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United States Department of Agriculture

Agricultural Research Service

Title: Characterizing Nitrogen Use Efficiency to Improve Crop Performance in Organic and Sustainable Agricultural Systems

Authors
item Dawson, Julie - WSU
item Huggins, David
item Jones, Stephen - WSU

Submitted to: Field Crops Research
Publication Type: Peer Reviewed Journal
Publication Acceptance Date: January 4, 2008
Publication Date: May 10, 2008
Repository URL: http://hdl.handle.net/10113/16663
Citation: Dawson, J.C., Huggins, D.R., Jones, S.S. 2008. Characterizing Nitrogen Use Efficiency to Improve Crop Performance in Organic and Sustainable Agricultural Systems. Field Crops Research. 107:89-101 [doi:10.1016/j.fcr.2008.01.001].

Interpretive Summary: The efficiency with which Nitrogen (N) is used by crop plants is widely studied with the primary goal of increasing yield and yield quality (protein) for each unit of available N. Understanding the components of N use efficiency (NUE) that are under genetic control can assist breeders in improving crop and cropping system performance. There are also aspects of NUE that assess impacts that crops and cropping systems have on the environment. Genetic traits that reduce N losses or crop N requirements can help minimize adverse environmental impacts. In sustainable and organic systems, there is greater reliance on perennial crops, complex rotations and internal nutrient cycling. These differences have large impacts on NUE which in turn affects what crop traits are required to breed for optimal NUE. We reviewed different approaches to assess NUE in cultivated and natural systems, defined new N use efficiency components that target low input and organic systems and identified breeding strategies that may prove useful for evaluating and improving NUE in these farming systems. At this point, the best results have been achieved by breeding in the target system, with high stress levels. This allows breeders to develop populations and lines with speci'c adaptation and temporal stability in such systems. More research is needed on the genetic factors controlling NUE in such systems, and whether the genetic mechanisms differ signi'cantly between high and low fertility environments. The most important avenue for increasing NUE is in balancing N supply with demand, which will require much more knowledge about crop and soil ecology. New NUE efficiency components were defined and integrated into the development of new breeding strategies for sustainable low-input and organic farming systems.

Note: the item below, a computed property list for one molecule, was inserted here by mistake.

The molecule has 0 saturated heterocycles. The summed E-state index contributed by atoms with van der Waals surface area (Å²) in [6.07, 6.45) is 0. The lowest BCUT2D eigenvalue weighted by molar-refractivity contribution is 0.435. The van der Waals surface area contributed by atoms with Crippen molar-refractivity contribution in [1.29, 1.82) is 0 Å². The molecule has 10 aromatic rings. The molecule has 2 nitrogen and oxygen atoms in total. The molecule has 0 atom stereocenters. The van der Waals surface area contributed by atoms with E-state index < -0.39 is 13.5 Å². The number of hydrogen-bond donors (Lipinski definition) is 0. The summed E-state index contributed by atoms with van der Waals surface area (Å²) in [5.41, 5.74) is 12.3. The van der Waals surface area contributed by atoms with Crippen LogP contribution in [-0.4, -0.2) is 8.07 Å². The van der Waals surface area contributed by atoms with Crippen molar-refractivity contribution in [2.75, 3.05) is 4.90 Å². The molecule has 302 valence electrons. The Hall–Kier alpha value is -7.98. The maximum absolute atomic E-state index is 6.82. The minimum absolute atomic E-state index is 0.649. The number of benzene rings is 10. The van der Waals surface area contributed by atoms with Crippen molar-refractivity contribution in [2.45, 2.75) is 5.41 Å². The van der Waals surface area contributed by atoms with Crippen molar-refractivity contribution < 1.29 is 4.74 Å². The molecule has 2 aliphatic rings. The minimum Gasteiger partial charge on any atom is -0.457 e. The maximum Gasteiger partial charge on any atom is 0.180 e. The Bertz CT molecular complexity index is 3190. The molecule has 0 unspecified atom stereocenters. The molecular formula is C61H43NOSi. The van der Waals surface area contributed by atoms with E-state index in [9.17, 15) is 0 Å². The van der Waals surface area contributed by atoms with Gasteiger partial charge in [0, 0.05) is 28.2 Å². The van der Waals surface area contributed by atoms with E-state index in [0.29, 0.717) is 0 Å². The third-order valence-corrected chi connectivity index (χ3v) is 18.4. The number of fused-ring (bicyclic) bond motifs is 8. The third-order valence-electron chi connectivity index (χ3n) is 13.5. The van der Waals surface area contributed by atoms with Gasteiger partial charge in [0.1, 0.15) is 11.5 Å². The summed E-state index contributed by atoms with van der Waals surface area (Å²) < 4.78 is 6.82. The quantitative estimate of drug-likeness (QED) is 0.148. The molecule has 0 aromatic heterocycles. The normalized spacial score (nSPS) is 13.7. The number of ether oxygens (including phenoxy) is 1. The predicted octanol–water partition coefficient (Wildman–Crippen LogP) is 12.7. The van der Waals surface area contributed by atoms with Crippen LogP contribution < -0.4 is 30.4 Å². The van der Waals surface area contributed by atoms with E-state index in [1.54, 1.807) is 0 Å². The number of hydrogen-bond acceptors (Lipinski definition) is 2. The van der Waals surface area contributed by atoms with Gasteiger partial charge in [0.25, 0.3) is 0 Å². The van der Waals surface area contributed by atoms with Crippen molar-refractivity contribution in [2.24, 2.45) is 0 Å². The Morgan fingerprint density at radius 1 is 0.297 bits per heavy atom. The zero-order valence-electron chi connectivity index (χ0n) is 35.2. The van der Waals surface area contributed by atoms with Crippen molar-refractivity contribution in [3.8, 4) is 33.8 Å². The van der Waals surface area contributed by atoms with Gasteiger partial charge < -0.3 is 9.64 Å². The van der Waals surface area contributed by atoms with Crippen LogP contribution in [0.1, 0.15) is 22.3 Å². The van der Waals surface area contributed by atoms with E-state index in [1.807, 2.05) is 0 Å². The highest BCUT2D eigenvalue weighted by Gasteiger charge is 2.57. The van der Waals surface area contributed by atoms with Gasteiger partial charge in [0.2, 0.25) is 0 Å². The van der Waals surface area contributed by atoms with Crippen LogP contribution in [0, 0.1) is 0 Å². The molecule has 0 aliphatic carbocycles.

Technical Abstract: Nitrogen use efficiency (NUE) is a widely studied trait in crop plants, with the primary goal of increasing protein and yield per unit of applied nitrogen fertilizer. Understanding the components of NUE that are under genetic control can assist breeders in improving crop performance. There are also aspects of NUE that relate to crop environmental impacts. Genetic traits that reduce N losses or crop nitrogen requirements can help minimize adverse environmental impacts. In sustainable and organic systems, there is greater reliance on perennial crops, complex rotations and internal nutrient cycling which in turn affects crop traits required for optimal NUE. In addition, these systems are generally more challenging to breed for than conventional systems due to environmental heterogeneity, however, it is possible to make genetic gains in such systems. We reviewed different approaches to assess N use efficiency in cultivated and natural systems, defined new N use efficiency components that target low input and organic systems, and identified breeding strategies that may prove useful for these farming systems. At this point, the best results have been achieved by breeding in the target system, with high stress levels. This allows breeders to develop populations and lines with speci'c adaptation and temporal stability in such systems. More research is needed on the genetic factors controlling nitrogen use efficiency in such systems, and whether the genetic mechanisms differ signi'cantly between high and low fertility environments. The most important avenue for increasing NUE is in balancing N supply with demand, which will require much more knowledge about crop and soil ecology. Whether through breeding crops adapted to organic fertilizers and management practices, or improving practices to enhance nutrient cycling in better synchrony with crop demands, much research remains to be done before the factors contributing to optimal NUE are understood and applied in agricultural systems.

Last Modified: 4/19/2014